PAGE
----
If genre television’s recent track record is any indication, endings are difficult to nail. Certainly Battlestar Galactica and Lost dropped the ball at the goal line, and I’ve heard the same is true for Game of Thrones (which I abandoned) and The 100 (which I fell behind on). Fortunately, 3% doesn’t befall that fate, bringing its ambitious, colorful epic to a satisfying and nicely timed finale.
In 3%’s dystopian future, most people endure an impoverished life in the Inland, an urban slum in a dry, dusty canyon. The privileged elite, however, live in the Offshore, an island enclave where advanced technology and vast resources are available. Even while controlling and supplying the Inland, the Offshore sustains this unfair status quo by running a tournament-like “Process” every year, which provides a new wave of twenty-year-old contestants an opportunity to prove themselves and join the Offshore. Despite the injustice of this system, many in the Inland worship the Offshore with a misguided religious fervor. Others, naturally, do not; these are the members of the Cause, a revolutionary group seeking to destroy the Process.
As a four-season journey, 3% possesses an elegant, nicely planned structure. The show’s first season introduces the world by depicting the experience of a group of Process contestants, including an undercover cause agent named Michele (Bianca Comparato), as they attempt to win their place in the Offshore. Season two follows the successful contestants to the Offshore while the eliminated are sent back to the slums. Season three posits the formation of a new “middle-class” caste known as “the Shell,” and how the Offshore leverages it in a proxy war to further their systemic dominance. This culminates in a renewed conviction among disparate Shell citizens — a mixed bag including diehard revolutionaries Michele, Joana (Vaneza Oliveira), and Natália (Amanda Magalhães), conflicted opportunists like Rafael (Rodolfo Valente), Glória (Cynthia Senek), and Xavier (Fernando Rubro), and fallen Offshore believers like Marco (Rafael Lozano) and Elisa (Thais Lago) — to subvert a monumentally unfair system once and for all.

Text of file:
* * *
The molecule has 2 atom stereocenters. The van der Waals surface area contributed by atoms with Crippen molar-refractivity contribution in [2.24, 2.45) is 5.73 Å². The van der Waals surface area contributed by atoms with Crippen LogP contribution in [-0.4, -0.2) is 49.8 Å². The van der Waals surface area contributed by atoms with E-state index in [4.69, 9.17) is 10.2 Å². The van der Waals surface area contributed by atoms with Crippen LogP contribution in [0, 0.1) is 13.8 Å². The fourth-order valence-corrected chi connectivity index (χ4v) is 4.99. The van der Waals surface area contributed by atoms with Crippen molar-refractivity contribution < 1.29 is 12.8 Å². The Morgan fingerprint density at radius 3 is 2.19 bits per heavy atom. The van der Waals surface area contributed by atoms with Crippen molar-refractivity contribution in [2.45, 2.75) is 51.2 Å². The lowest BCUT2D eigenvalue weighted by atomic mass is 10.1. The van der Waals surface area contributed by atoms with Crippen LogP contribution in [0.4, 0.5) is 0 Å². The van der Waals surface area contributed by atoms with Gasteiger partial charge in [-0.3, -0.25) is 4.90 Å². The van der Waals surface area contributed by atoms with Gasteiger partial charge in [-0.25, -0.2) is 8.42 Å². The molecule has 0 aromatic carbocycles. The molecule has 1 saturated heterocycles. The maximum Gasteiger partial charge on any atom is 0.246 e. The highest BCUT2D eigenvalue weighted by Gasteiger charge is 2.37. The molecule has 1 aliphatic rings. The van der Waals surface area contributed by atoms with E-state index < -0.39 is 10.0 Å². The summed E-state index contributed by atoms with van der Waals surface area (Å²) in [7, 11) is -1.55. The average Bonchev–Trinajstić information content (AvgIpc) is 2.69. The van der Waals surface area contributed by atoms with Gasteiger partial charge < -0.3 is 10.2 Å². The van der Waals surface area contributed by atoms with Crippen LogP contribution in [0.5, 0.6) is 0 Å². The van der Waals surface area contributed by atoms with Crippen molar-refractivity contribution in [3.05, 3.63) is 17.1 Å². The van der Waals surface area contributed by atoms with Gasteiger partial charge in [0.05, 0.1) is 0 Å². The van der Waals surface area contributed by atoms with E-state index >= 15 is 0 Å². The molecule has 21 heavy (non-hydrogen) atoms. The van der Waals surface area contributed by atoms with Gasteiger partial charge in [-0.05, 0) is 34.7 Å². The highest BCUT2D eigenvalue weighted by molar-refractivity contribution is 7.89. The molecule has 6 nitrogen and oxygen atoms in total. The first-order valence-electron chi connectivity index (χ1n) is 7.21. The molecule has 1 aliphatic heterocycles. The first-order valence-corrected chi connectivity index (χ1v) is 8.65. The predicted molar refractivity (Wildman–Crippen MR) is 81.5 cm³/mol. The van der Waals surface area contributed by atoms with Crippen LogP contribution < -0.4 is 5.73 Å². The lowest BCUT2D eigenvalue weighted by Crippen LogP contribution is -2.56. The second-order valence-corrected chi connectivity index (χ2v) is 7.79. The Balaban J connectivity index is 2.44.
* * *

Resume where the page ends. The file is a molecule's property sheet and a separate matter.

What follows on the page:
3% paints in broad strokes in its symbolic approach to class warfare. The entire series is basically a metaphor for contemporary economic injustice, using an exaggerated speculative backdrop to discuss the brutal unfairness of late-stage capitalism. The critique is often unsubtle, and at times the show’s modest production values and hand-wavey world design give it a clumsy, quaint feel. But there’s also an impressive confidence and style to the series, which more often than not converts these drawbacks into strengths. It’s also refreshingly diverse and representational, approaching its weighty subject matter with empathetic conviction. The final season presents its heroes with an impossible situation to resolve, but the writers admirably maneuver the chess pieces in just the right ways to provide a satisfying finale that fittingly includes a clash of arms, a contest of ideologically opposed contestants, and a message of collective hope. 3% is by no means a perfect series, but on the whole it’s a deftly executed one that achieves its goals without overstaying its welcome. Not all series deliver in their final episodes, but 3% ends exactly as it should, and at just the right time.